Monday, September 9, 2013

Roll'n Quilt

My most recent art quilt was made for a little girl's 2nd birthday present. She was extra lucky though, as she got it when she was 2.5 instead! This quilt was meant to be a simple wall hanging (once again it's a smaller piece), but ended up being more complicated due to the excessive zig-zag/satin stitching involved. More on that later.

The quilt was based on the amazing artwork done by Pete Revonkorpi. The image of the original picuture seen below has been mirrored. You can find the original on his website linked. 

The hardest part in the planning for this piece was getting the gradient of color for the waves. I was not able to find fabric that had the gradient that I wanted or would be able to use, and using small pieces to graduate the color would be problematic (to say the least) with the size scale I was using. Eventually I decided to use fabric paint applied after I had cut the applique pieces out.

I used a textured white paint that had a slight foaming effect. I experimented with spraying the paint directly out of the spray bottle, but this didn't give me as much control as I wanted. Eventually I just used a dry brush technique to apply the paint. Once all the pieces were painted and ironed on (I used raw-edge applique with double-sided fusible webbing), I got to work on the embroidery.

The embroidery was relatively simple for this project, as the tunics and umbrellas of the little men were applique. I did take care to try and keep the shape of the 'raincoats' intact with the faces though, and to include a bit of character through mouth placement and the way the nose was sewn in. It was rather fiddly work. Eventually though, I loved my little umbrella men :D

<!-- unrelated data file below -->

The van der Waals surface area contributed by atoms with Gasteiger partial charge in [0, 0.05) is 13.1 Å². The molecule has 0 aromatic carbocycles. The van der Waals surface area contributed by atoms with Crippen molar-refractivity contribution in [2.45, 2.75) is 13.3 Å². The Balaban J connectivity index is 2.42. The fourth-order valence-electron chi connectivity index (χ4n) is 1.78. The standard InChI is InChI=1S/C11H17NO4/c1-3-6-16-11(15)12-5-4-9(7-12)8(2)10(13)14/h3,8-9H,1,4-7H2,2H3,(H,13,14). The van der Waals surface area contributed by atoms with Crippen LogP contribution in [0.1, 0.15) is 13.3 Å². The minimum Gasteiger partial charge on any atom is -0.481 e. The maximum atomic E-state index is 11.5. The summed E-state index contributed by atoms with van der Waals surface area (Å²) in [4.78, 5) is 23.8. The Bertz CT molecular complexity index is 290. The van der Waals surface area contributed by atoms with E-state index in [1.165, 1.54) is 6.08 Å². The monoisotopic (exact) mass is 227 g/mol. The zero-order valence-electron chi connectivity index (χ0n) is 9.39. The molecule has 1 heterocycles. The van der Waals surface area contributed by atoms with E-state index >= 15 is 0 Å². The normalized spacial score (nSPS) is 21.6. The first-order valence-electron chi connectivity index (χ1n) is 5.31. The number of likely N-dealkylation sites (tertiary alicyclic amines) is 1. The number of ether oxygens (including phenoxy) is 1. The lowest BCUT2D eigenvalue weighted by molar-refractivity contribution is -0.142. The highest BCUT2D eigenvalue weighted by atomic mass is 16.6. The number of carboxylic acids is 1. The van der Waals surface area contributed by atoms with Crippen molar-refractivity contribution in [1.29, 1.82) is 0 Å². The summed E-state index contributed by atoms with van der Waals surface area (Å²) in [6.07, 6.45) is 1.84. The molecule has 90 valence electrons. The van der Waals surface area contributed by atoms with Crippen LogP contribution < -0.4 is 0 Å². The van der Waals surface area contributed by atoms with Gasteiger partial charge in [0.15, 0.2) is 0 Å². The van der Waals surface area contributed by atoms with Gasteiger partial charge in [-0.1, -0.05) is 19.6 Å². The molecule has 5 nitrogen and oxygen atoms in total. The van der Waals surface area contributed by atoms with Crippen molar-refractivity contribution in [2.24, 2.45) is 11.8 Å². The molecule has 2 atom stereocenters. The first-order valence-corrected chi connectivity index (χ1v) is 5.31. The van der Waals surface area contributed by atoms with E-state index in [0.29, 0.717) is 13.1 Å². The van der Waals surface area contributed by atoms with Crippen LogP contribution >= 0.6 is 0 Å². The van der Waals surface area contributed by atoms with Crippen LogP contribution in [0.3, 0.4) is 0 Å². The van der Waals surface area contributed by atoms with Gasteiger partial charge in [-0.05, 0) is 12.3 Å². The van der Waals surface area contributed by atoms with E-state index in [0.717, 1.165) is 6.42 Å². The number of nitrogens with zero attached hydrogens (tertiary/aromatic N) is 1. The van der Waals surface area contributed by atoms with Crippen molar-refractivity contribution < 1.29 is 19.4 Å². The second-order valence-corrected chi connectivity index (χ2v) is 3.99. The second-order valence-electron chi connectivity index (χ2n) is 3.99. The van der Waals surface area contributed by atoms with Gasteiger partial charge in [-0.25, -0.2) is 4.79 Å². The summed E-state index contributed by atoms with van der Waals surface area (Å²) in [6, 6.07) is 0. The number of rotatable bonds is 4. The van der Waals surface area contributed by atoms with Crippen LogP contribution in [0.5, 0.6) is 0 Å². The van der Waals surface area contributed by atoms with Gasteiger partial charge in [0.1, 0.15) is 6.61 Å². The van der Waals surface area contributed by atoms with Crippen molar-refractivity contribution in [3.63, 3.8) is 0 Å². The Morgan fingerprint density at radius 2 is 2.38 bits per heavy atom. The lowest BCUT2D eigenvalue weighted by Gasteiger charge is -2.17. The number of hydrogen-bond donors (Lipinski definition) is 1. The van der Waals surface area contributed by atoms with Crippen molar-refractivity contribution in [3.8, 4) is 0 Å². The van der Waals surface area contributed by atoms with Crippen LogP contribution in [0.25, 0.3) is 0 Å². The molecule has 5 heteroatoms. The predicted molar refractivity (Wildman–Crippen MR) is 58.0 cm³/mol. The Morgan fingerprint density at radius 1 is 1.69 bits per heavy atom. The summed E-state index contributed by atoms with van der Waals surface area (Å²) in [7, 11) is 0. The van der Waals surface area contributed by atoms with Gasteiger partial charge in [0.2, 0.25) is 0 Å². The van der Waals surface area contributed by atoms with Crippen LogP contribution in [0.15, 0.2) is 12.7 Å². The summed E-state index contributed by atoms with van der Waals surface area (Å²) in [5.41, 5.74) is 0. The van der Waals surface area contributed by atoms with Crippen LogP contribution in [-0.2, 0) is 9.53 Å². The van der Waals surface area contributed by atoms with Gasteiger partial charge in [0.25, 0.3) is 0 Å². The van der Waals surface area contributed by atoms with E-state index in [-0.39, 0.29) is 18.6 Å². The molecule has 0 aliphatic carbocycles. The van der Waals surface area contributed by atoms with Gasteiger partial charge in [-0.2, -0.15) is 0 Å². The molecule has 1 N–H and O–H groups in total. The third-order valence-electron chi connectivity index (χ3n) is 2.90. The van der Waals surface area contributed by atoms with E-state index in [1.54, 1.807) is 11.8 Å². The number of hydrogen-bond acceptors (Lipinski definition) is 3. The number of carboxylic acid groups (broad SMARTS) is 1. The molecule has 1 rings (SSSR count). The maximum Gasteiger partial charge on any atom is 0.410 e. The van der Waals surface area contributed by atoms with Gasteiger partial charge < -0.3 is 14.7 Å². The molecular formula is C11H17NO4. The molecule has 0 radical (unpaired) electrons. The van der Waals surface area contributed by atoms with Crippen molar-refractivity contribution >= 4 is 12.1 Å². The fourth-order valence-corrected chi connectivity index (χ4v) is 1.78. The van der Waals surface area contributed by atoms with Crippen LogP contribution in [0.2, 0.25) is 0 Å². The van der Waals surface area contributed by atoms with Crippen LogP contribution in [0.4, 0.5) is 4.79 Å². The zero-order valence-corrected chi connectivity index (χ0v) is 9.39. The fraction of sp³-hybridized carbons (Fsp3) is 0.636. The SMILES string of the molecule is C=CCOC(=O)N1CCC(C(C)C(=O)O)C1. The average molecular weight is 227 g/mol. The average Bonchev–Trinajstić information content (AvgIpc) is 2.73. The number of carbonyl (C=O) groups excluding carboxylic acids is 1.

With the embroidery complete, it was time to start the quilting. This was going to be a 'simple' process of small zig-zag lines following the waves. Instead it was incredibly hard and very slow-going. The lines started off thin in the background sections, and got larger towards the foreground, as you can see from the above picture. The smaller lines were really difficult to do, as the needle movement was so tiny, it was difficult to see what was going on and to maintain a steady line without rushing forward and stretching the stitch. Trying to maintain a steady line with the stitch-length was quite difficult to do, but got easier the wider the stitch length became. By the time I got to the fore-ground waves it was very easy (if a bit slow) to create the lines.

The other difficulty was sewing around the men. As you can see above, the lines get a bit mangled when approaching the face. This is again due to issues with stitch length, and probably nerves. The closer I got to the face, the slower my foot became, and the more out-of-sync with the rhythm. I ended up having to go over the lines again to fill in the gaps.

Eventually all the stitching was completed though, and the back looked almost as impressive as the front! to finish it up, I sewed in a metal rod for hanging, which also helps keep the quilt straight. All the parallel satin stitching made the quilt buckle a bit, but the rod helps it to hang straight. In the end these little art quilts are so much fun to make. The choosing, planning and working out exactly how you're going to accomplish it (and scrapping your idea when you find it's not going to work, then rinse and repeat), it just creates the best challenge. Then seeing your final product up on a wall, well that's magic :)

Keeping playing everyone!


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